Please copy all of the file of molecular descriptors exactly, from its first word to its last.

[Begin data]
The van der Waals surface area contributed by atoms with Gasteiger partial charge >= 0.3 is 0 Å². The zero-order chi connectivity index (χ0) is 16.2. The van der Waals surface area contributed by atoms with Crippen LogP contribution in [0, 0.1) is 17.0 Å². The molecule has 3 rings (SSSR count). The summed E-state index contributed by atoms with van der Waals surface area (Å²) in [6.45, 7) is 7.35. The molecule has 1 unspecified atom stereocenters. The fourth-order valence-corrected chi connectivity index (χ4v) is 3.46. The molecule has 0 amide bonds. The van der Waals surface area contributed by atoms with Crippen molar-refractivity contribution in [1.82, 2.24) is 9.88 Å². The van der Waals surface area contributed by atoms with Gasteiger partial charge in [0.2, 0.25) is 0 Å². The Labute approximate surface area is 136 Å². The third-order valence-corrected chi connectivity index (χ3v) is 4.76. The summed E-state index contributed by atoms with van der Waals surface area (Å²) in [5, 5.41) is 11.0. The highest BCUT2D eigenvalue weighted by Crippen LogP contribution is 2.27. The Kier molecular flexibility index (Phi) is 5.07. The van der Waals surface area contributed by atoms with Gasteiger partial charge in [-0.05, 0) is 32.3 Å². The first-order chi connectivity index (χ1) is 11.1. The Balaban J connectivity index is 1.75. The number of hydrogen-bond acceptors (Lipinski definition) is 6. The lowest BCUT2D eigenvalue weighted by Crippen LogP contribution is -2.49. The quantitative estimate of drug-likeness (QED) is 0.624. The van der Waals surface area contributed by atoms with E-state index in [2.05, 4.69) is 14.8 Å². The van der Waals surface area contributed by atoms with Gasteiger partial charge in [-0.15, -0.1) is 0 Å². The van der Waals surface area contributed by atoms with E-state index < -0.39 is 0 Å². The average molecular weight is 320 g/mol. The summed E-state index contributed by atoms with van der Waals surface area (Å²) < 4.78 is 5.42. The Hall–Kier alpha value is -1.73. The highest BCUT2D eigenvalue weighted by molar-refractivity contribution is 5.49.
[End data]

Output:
The van der Waals surface area contributed by atoms with Gasteiger partial charge >= 0.3 is 0 Å². The zero-order chi connectivity index (χ0) is 16.2. The van der Waals surface area contributed by atoms with Crippen LogP contribution in [0, 0.1) is 17.0 Å². The molecule has 3 rings (SSSR count). The summed E-state index contributed by atoms with van der Waals surface area (Å²) in [6.45, 7) is 7.35. The molecule has 1 unspecified atom stereocenters. The fourth-order valence-corrected chi connectivity index (χ4v) is 3.46. The molecule has 0 amide bonds. The van der Waals surface area contributed by atoms with Crippen molar-refractivity contribution in [1.82, 2.24) is 9.88 Å². The van der Waals surface area contributed by atoms with Gasteiger partial charge in [0.2, 0.25) is 0 Å². The Labute approximate surface area is 136 Å². The third-order valence-corrected chi connectivity index (χ3v) is 4.76. The summed E-state index contributed by atoms with van der Waals surface area (Å²) in [5, 5.41) is 11.0. The highest BCUT2D eigenvalue weighted by Crippen LogP contribution is 2.27. The Kier molecular flexibility index (Phi) is 5.07. The van der Waals surface area contributed by atoms with Gasteiger partial charge in [-0.05, 0) is 32.3 Å². The first-order chi connectivity index (χ1) is 11.1. The Balaban J connectivity index is 1.75. The number of hydrogen-bond acceptors (Lipinski definition) is 6. The lowest BCUT2D eigenvalue weighted by Crippen LogP contribution is -2.49. The quantitative estimate of drug-likeness (QED) is 0.624. The van der Waals surface area contributed by atoms with E-state index in [2.05, 4.69) is 14.8 Å². The van der Waals surface area contributed by atoms with Gasteiger partial charge in [-0.15, -0.1) is 0 Å². The van der Waals surface area contributed by atoms with E-state index < -0.39 is 0 Å². The average molecular weight is 320 g/mol. The summed E-state index contributed by atoms with van der Waals surface area (Å²) < 4.78 is 5.42. The Hall–Kier alpha value is -1.73. The highest BCUT2D eigenvalue weighted by molar-refractivity contribution is 5.49.